UK businesses failing on EU data centre energy rules

Consultancy on365 warns that UK businesses are vulnerable to financial penalties and rising energy costs based on an EU directive; plus more daily news.

The Daily Data Centre

UK businesses receive failing air con rules grade
UK businesses are failing to take the European Union rules on air conditioning equipment inspection and refrigerant gases as seriously as they should, according to consultancy on365. The company has warned that this is leaving many businesses vulnerable to financial penalties and rising energy costs from the Energy Performance of Building Directive (EPBD).

The EPBD requires inspection of air conditioning systems with a cooling capacity over 12 kW installed after Jan. 1, 2008 to be carried out within five years. Any air conditioning systems above 12 kW have to be inspected by Jan. 4th 2011.

Infortrend releases ESVA F70 model
Storage networking vendor Infortrend has announced the availability of its new ESVA F70 model. The addition to the Enterprise Scalable Virtualised Architecture family is designed to allow users to deploy applications on FC SAN whilst configuring remote replication via iSCSI-based transmission over Ethernet.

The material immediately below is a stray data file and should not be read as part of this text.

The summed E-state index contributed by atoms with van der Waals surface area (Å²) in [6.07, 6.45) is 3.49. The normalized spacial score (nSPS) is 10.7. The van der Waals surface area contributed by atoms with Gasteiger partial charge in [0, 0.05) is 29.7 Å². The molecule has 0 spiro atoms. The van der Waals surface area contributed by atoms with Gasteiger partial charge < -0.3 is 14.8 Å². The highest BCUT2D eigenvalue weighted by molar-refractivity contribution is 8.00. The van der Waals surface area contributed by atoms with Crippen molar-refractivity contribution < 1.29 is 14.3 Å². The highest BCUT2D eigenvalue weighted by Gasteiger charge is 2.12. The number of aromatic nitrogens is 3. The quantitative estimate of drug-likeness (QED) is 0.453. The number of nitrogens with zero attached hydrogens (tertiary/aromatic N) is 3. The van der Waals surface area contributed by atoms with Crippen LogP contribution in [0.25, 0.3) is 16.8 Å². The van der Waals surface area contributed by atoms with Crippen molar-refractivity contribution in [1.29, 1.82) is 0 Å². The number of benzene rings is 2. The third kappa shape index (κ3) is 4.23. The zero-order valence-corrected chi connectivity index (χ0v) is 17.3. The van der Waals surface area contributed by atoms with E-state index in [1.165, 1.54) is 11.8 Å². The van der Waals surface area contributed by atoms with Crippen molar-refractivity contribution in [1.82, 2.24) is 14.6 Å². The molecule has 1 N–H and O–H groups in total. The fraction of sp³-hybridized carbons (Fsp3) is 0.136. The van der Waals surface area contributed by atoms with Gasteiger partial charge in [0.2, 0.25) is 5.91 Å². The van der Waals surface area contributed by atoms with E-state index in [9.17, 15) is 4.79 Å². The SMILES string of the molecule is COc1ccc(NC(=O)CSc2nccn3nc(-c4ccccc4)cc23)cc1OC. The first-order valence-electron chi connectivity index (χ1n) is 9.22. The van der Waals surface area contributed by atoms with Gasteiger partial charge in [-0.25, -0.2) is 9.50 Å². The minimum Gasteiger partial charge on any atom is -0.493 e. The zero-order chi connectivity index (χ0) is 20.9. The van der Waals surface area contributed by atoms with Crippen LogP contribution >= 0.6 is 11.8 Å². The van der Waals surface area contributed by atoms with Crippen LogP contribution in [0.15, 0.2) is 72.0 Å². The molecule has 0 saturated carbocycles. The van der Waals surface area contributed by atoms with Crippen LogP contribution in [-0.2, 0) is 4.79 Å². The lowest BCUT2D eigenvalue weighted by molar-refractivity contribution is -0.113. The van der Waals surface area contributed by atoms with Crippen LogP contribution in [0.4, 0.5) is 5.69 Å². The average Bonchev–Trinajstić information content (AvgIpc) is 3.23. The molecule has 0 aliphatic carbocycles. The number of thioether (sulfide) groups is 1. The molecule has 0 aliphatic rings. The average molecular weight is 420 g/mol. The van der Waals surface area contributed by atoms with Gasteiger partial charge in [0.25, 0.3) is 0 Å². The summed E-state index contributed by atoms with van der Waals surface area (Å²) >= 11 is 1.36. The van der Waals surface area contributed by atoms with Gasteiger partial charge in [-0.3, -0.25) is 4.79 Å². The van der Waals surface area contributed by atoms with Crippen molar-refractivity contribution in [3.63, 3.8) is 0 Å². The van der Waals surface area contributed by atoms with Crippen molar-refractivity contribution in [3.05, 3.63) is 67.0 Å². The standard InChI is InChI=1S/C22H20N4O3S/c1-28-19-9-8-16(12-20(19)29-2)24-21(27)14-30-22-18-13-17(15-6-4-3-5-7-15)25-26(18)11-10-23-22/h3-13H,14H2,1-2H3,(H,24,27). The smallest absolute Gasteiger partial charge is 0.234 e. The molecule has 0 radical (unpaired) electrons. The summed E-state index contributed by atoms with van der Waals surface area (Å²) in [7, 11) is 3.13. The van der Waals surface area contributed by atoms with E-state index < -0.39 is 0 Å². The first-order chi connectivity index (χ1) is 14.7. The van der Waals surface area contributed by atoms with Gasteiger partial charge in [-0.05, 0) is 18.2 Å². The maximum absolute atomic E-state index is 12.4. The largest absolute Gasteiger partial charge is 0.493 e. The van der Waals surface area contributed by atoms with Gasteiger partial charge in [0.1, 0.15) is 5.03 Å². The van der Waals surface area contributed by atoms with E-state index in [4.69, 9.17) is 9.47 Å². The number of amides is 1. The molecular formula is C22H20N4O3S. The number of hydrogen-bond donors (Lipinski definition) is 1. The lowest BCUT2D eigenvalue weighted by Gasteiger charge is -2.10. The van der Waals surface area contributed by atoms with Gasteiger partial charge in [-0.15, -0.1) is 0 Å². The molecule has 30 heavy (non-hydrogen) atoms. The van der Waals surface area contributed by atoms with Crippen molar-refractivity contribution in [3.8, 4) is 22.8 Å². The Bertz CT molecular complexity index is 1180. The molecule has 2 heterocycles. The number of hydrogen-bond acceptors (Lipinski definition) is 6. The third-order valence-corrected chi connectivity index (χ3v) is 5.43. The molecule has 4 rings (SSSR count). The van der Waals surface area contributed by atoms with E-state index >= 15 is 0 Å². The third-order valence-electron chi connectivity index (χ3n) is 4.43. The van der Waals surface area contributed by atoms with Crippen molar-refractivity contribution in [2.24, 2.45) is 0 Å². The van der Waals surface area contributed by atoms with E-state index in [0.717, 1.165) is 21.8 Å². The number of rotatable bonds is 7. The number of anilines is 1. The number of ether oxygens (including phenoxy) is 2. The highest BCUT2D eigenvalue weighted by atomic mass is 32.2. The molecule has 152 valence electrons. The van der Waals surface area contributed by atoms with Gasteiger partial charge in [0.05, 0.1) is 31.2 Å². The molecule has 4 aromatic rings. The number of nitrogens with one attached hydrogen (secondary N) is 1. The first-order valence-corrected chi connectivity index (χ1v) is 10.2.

SNIA adds Asigra executive to the cloud mix
Cloud backup and recovery software vendor Asigra has revealed that its executive Ashar Baig is the new chairman of the SNIA's Cloud Backup and Recovery (Cloud BUR) Special Interest Group (SIG). The Storage Networking Industry Association (SNIA) has appoint Baig to drive education in the cloud market about the benefits of Cloud BUR.

Novell unveils WorkLoadIQ
Novell has released WorkloadIQ, which is aimed at the intelligent workload management (IWM) market. The portfolio of products is designed to address security and automation concerns by taking an identity-centric approach to workload management. The portfolio will be made up of 12 products.

Stanford University selects SGI for HPC sever and storage infrastructure
The Hansen Experimental Physics Laboratory Solar Observatories Group at Stanford University in California has selected SGI server and storage infrastructure for its Solar Dynamic Observatory (SDO) group's research. The group strives to understand the characteristics of the sun's interior and magnetic activity in order to forecast space weather.

An SDO satellite transmits 1.4 terabytes (TB) of data back to earth, daily, so the university needed a system that could handle large amounts of information. The system deployed was SGI's Hierarchical Storage Management (HSM) system.

Kayleigh Bateman is the Site Editor of

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